Last month, an emotional and weeping mother was a fixture of American swimmer Michael Phelps' eight-gold Olympic feat. The picture of an American shooter Matt Emmons burying his head in his wife's arms after a devastating last shot and emerging with a stoic attitude toward defeat also testified for the role of the family.

Like the Olympics, the Paralympics is also a stage for family affairs. Some runners who are visually impaired have their spouses as guides on the track. The wife of a South Korean champion shooter not only provided emotional support but took up the role of an assistant to load her husband's gun.

Chinese swimmer He Junquan said he felt heavily indebted to his family because he never found time out of a busy training schedule for birthday celebrations for his four-year-old son.

From her childhood, Tahlia was accompanied by her family to develop her physical abilities through swimming and rugby, and to doctors for plastic braces to hold her right ankle and foot.

"When she was younger, she gets a new AFO (ankle-foot orthosis) two or three times a year. You can see that because the braces were rubbing her," Natalie recalled.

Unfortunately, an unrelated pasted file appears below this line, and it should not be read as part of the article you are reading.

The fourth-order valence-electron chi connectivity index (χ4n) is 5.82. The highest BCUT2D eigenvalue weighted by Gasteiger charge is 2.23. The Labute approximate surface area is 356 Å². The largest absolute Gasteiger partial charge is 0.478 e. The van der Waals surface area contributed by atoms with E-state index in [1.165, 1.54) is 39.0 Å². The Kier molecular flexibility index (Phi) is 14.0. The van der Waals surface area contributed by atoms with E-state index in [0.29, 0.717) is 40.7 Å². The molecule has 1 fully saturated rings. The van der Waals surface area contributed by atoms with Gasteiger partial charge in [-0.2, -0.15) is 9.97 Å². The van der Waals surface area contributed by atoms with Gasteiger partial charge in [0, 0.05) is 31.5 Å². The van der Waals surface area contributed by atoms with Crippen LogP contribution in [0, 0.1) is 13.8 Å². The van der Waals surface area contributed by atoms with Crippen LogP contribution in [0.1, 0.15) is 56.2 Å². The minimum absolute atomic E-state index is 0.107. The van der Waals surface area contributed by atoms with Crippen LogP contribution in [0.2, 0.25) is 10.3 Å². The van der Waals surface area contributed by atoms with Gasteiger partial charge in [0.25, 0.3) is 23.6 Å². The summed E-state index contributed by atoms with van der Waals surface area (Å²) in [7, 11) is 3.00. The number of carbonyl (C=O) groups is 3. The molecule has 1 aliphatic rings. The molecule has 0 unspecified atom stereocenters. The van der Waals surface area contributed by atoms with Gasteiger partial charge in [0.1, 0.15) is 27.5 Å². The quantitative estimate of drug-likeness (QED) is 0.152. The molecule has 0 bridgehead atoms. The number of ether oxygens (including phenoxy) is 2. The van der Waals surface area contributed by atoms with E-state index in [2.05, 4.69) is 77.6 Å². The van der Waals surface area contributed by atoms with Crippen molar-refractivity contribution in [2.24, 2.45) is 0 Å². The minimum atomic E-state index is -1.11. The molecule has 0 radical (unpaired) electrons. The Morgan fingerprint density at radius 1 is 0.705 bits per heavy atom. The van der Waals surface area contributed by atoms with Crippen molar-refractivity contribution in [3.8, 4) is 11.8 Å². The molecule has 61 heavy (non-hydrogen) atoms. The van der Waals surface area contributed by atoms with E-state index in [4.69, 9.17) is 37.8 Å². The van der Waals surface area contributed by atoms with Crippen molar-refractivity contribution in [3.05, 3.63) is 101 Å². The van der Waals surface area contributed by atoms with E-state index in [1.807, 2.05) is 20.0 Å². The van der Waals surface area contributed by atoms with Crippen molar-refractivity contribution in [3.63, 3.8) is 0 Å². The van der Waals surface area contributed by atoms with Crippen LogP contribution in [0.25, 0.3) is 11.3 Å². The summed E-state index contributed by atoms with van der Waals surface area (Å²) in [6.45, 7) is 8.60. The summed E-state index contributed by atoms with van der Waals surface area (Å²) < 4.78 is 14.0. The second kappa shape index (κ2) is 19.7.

"She had two braces in the last 12 months, and when she is about 17 and a half, she might have to get another new brace for her leg," she said.

When Tahlia decided to take up athletics seriously in 2006, there was more chaperoning. Her grandmother hired a private coach for her, and the parents ferried her around to national and international meets. Her family supported the teenager to rise through the ranks quickly and take home two silvers at the Far East and South Pacific Games in 2006 in Kuala Lumpur.

The 11th-grader now multi-tasked in schooling and athletics. She trains at least five times a week before the Paralympics. She also does swimming, depending on how full her week is.

"Juggling between the school and athletics is hard on a 16-year-old," Natalie said.

"You can tell that she can be very emotional and very irritable. That's when we know, and we just try to be there and support her," she said.

Sponsorships are also harder to get for the disabled athletes, compared with able-bodied ones.

Tahlia received 9,000 Australian dollars for 2008 from a sponsorship through NASCA (National Aboriginal Sports Corporation Australia), but she has to reapply if she wants to continue with her training.

Natalie said she had reason to be optimistic about Tahlia's future, because the Australian government has started to pump in money to fund different schemes for athletes with disabilities.

"She is only 16, and she's got a lot ahead of her. She is already talking about London in 2012," Natalie said.

When Tahlia returns home, she will enjoy two weeks holiday and allow her Paralympic moments to sink in. "She is certainly an inspiration in her own community, and her younger sister wants to be like her. She is a runner also," the mother said.

Tahlia will run her second race in 200 meters on Saturday, and her family will again be in the Bird's Nest to cheer her on.